Two months ago, Justice Edwards presented the government’s proposed budget for the Judiciary, and according to report by Awoko News (3rd October 2018): “Justice Babatunde Edwards said they are faced with a limited number of judges and magistrates to cover all Magistrate and High Courts in the country.
“Justice Edwards stressed that as the body responsible for ensuring that justice is done, such constraints must be tackled in order to offer speedy trials of cases, which will help the judiciary to maintain its integrity and respect.
“Justice Edwards added that the issue of inadequate judges and magistrate is not only the problem they are faced with but also cited inadequate logistics, furniture and equipment for the effective and efficient running of the courts.
“He underscored the need for funds to undergo regular training abroad in court management, ICT, and record management, so as to keep abreast with international standards. He highlighted that the system of self-accounting used by the judiciary which enables it to use its income it generates was abandoned in 1970s and that the budgetary allocation it depends on is inadequate.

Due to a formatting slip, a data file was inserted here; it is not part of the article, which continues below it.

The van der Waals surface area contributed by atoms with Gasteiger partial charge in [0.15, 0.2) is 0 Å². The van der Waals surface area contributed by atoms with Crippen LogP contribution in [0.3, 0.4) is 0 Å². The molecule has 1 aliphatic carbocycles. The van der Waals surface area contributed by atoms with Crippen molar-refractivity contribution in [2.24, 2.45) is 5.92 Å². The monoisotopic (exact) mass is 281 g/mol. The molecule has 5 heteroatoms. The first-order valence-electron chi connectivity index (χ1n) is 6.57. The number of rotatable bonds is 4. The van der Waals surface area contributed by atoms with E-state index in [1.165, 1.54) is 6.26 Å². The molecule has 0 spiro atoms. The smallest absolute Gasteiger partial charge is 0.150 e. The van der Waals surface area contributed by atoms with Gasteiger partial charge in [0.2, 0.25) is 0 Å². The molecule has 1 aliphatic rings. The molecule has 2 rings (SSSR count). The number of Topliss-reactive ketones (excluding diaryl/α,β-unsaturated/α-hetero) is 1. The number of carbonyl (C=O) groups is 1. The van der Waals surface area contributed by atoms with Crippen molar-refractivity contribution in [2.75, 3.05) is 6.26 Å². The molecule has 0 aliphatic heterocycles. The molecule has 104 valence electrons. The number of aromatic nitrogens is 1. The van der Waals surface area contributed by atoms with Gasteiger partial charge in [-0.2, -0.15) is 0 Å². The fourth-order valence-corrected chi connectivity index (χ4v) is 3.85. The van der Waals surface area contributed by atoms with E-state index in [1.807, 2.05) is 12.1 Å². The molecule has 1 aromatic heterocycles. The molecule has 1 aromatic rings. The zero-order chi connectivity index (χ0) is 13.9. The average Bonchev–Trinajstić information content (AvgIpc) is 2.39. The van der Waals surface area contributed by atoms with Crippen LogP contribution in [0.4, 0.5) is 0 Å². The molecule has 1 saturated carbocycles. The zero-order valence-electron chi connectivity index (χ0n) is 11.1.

“Justice Edwards pointed out, “The judiciary is in dire need of money. The fact that the judiciary is not receiving adequate funding means the duty of delivering justice is being undermined.”
“The judiciary are asking for Le18 billion for the financial year 2019, but the Ministry of Finance gave them a budget ceiling of Le16 billion, which they should work within in term of their activities for the 2019 fiscal year.”
It seems Justice Edwards has the pedigree to lead and move forward, the necessary reforms for the improvement and overhaul of Sierra Leone’s judiciary. But it remains to be seen whether president Bio will append his signature to the nomination form.